US 6229272 B1
A flash illumination system is provided which is especially useful for high-speed photography. In one embodiment, the invention provides a surface discharge lamp which produces an intense broadband burst of light having an intended spectrum. Another embodiment of the invention provides a surface discharge lamp which produces multiple pulses of intense broadband illumination at very high pulse repetition rates. The lamp in either embodiment is fabricated in a relatively inexpensive manner and can be compactly constructed and of modular construction to suit various applications. The lamp is composed of a gas envelope in which is provided a dielectric substrate and electrodes at respective ends of a surface of the substrate. The substrate is preferably a portion of the enclosure. A backplane is disposed outside the enclosure and confronting the opposite surface of the substrate between the electrodes. The lamp is energized by a pulse-forming network (PFN) powered by a high voltage supply, and a plasma is created across the dielectric surface separating the electrodes. For single pulse operation, the backplane is connected to the ground electrode. For repetitive pulse operation, the backplane is connected to a trigger source which provides a trigger pulse to initiate plasma dischage.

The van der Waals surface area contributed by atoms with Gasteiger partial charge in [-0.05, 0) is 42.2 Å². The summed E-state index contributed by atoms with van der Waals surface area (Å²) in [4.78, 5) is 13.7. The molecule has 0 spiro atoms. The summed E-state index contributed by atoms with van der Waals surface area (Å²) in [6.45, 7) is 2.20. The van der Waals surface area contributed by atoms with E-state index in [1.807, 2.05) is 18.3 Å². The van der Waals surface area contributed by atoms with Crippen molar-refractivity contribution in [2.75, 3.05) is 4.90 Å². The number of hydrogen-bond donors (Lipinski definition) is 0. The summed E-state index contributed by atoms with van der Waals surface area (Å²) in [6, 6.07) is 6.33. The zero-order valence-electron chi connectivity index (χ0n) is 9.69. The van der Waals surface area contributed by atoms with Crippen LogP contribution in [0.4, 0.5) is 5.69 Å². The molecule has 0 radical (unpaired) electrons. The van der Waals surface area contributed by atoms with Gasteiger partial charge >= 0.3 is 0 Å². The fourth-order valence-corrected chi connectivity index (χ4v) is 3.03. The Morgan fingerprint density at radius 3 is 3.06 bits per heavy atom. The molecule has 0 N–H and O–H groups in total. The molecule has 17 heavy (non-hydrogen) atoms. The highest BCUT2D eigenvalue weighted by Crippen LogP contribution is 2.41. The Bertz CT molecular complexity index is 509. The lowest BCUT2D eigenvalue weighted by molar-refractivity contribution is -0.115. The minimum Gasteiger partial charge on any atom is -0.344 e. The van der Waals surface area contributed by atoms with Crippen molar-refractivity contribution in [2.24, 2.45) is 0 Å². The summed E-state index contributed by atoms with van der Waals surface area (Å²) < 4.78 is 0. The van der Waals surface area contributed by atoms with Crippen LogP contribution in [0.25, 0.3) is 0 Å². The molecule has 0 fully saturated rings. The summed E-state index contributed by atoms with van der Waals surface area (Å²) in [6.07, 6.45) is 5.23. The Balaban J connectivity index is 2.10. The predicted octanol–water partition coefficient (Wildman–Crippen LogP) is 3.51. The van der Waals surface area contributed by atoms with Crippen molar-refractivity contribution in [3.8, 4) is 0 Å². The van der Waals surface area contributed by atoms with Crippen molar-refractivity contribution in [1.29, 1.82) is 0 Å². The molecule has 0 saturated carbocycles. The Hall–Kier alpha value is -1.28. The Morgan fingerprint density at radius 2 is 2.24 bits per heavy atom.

1. A high intensity surface discharge lamp comprising:
a substrate of dielectric material having a front surface and a back surface;
a first electrode disposed at one end of the front surface;
a second electrode disposed at the opposite end of the front surface;
an enclosure for the substrate and electrodes and containing a gas;
a backplane of electrically and thermally conductive material disposed outside the enclosure and confronting the back surface of the substrate between the electrodes;
a first terminal connected to the first electrode and extending through the enclosure;
a second terminal connected to the second electrode and extending through the enclosure; and
a conductor connected to the backplane and connectable to one of the electrodes or to an external trigger terminal.
2. The lamp of claim 1 wherein the conductor interconnects the backplane and the second electrode.
3. The lamp of claim 1 including:
an electrical energy source having a pulse forming network; and
a low inductance high capacitance coaxial cable interconnecting the pulse forming network of the energy source and the first and second terminals of the lamp.
4. An illumination system for providing high intensity bursts of visible radiation comprising:
a plurality of surface discharge lamps each having:
a substrate of dielectric material;